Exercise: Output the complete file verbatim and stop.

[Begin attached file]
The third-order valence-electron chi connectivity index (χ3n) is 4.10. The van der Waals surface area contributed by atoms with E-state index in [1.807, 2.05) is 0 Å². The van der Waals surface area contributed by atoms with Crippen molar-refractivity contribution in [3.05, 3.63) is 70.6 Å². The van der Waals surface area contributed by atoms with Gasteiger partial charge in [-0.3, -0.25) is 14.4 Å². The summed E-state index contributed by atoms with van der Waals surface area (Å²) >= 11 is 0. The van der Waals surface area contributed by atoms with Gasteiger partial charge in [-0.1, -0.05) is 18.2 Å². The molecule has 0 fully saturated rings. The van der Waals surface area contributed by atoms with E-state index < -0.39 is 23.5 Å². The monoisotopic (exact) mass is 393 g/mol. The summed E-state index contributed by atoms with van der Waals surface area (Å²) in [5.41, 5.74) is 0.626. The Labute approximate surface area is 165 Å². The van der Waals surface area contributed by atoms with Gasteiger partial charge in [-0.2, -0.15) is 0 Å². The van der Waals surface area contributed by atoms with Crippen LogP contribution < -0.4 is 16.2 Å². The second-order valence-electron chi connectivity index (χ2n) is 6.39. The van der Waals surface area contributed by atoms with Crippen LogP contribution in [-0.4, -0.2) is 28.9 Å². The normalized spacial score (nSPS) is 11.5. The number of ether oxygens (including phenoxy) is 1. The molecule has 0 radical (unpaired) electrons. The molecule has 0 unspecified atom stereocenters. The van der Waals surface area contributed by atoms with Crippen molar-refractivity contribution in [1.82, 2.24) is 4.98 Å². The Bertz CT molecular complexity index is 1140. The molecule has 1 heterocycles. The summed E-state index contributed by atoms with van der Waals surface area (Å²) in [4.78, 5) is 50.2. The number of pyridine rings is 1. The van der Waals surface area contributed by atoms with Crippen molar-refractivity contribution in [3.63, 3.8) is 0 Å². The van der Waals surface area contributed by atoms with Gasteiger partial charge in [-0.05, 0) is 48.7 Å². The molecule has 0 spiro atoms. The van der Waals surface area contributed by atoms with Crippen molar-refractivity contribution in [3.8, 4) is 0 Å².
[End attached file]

The third-order valence-electron chi connectivity index (χ3n) is 4.10. The van der Waals surface area contributed by atoms with E-state index in [1.807, 2.05) is 0 Å². The van der Waals surface area contributed by atoms with Crippen molar-refractivity contribution in [3.05, 3.63) is 70.6 Å². The van der Waals surface area contributed by atoms with Gasteiger partial charge in [-0.3, -0.25) is 14.4 Å². The summed E-state index contributed by atoms with van der Waals surface area (Å²) >= 11 is 0. The van der Waals surface area contributed by atoms with Gasteiger partial charge in [-0.1, -0.05) is 18.2 Å². The molecule has 0 fully saturated rings. The van der Waals surface area contributed by atoms with E-state index < -0.39 is 23.5 Å². The monoisotopic (exact) mass is 393 g/mol. The summed E-state index contributed by atoms with van der Waals surface area (Å²) in [5.41, 5.74) is 0.626. The Labute approximate surface area is 165 Å². The van der Waals surface area contributed by atoms with Gasteiger partial charge in [-0.2, -0.15) is 0 Å². The van der Waals surface area contributed by atoms with Crippen LogP contribution < -0.4 is 16.2 Å². The second-order valence-electron chi connectivity index (χ2n) is 6.39. The van der Waals surface area contributed by atoms with Crippen LogP contribution in [-0.4, -0.2) is 28.9 Å². The normalized spacial score (nSPS) is 11.5. The number of ether oxygens (including phenoxy) is 1. The molecule has 0 radical (unpaired) electrons. The molecule has 0 unspecified atom stereocenters. The van der Waals surface area contributed by atoms with Crippen molar-refractivity contribution in [1.82, 2.24) is 4.98 Å². The Bertz CT molecular complexity index is 1140. The molecule has 1 heterocycles. The summed E-state index contributed by atoms with van der Waals surface area (Å²) in [4.78, 5) is 50.2. The number of pyridine rings is 1. The van der Waals surface area contributed by atoms with Crippen molar-refractivity contribution in [3.63, 3.8) is 0 Å². The van der Waals surface area contributed by atoms with Gasteiger partial charge in [-0.05, 0) is 48.7 Å². The molecule has 0 spiro atoms. The van der Waals surface area contributed by atoms with Crippen molar-refractivity contribution in [3.8, 4) is 0 Å².